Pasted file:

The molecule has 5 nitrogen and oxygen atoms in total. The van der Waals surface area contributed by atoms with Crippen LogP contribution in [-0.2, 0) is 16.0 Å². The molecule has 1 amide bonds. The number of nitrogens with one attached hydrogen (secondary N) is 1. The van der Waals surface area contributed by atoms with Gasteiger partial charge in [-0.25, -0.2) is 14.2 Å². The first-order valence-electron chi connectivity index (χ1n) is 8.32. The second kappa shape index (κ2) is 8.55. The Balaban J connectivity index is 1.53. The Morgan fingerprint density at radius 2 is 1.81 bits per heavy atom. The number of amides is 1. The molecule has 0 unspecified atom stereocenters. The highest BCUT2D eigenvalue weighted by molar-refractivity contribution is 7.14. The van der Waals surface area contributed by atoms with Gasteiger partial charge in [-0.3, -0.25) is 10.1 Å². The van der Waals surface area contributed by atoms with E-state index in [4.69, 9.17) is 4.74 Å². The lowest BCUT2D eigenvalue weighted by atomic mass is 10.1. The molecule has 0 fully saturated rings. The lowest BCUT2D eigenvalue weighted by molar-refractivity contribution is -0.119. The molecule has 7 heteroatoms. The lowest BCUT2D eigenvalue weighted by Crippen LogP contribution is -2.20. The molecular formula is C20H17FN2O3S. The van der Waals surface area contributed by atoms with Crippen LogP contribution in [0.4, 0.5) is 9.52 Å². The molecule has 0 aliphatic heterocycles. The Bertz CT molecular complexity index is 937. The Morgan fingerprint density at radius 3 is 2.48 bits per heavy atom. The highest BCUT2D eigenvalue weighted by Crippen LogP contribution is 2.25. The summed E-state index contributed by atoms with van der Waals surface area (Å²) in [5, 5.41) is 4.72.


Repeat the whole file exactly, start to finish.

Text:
The molecule has 5 nitrogen and oxygen atoms in total. The van der Waals surface area contributed by atoms with Crippen LogP contribution in [-0.2, 0) is 16.0 Å². The molecule has 1 amide bonds. The number of nitrogens with one attached hydrogen (secondary N) is 1. The van der Waals surface area contributed by atoms with Gasteiger partial charge in [-0.25, -0.2) is 14.2 Å². The first-order valence-electron chi connectivity index (χ1n) is 8.32. The second kappa shape index (κ2) is 8.55. The Balaban J connectivity index is 1.53. The Morgan fingerprint density at radius 2 is 1.81 bits per heavy atom. The number of amides is 1. The molecule has 0 unspecified atom stereocenters. The highest BCUT2D eigenvalue weighted by molar-refractivity contribution is 7.14. The van der Waals surface area contributed by atoms with Gasteiger partial charge in [-0.3, -0.25) is 10.1 Å². The van der Waals surface area contributed by atoms with E-state index in [4.69, 9.17) is 4.74 Å². The lowest BCUT2D eigenvalue weighted by atomic mass is 10.1. The molecule has 0 fully saturated rings. The lowest BCUT2D eigenvalue weighted by molar-refractivity contribution is -0.119. The molecule has 7 heteroatoms. The lowest BCUT2D eigenvalue weighted by Crippen LogP contribution is -2.20. The molecular formula is C20H17FN2O3S. The van der Waals surface area contributed by atoms with Crippen LogP contribution in [0.4, 0.5) is 9.52 Å². The molecule has 0 aliphatic heterocycles. The Bertz CT molecular complexity index is 937. The Morgan fingerprint density at radius 3 is 2.48 bits per heavy atom. The highest BCUT2D eigenvalue weighted by Crippen LogP contribution is 2.25. The summed E-state index contributed by atoms with van der Waals surface area (Å²) in [5, 5.41) is 4.72.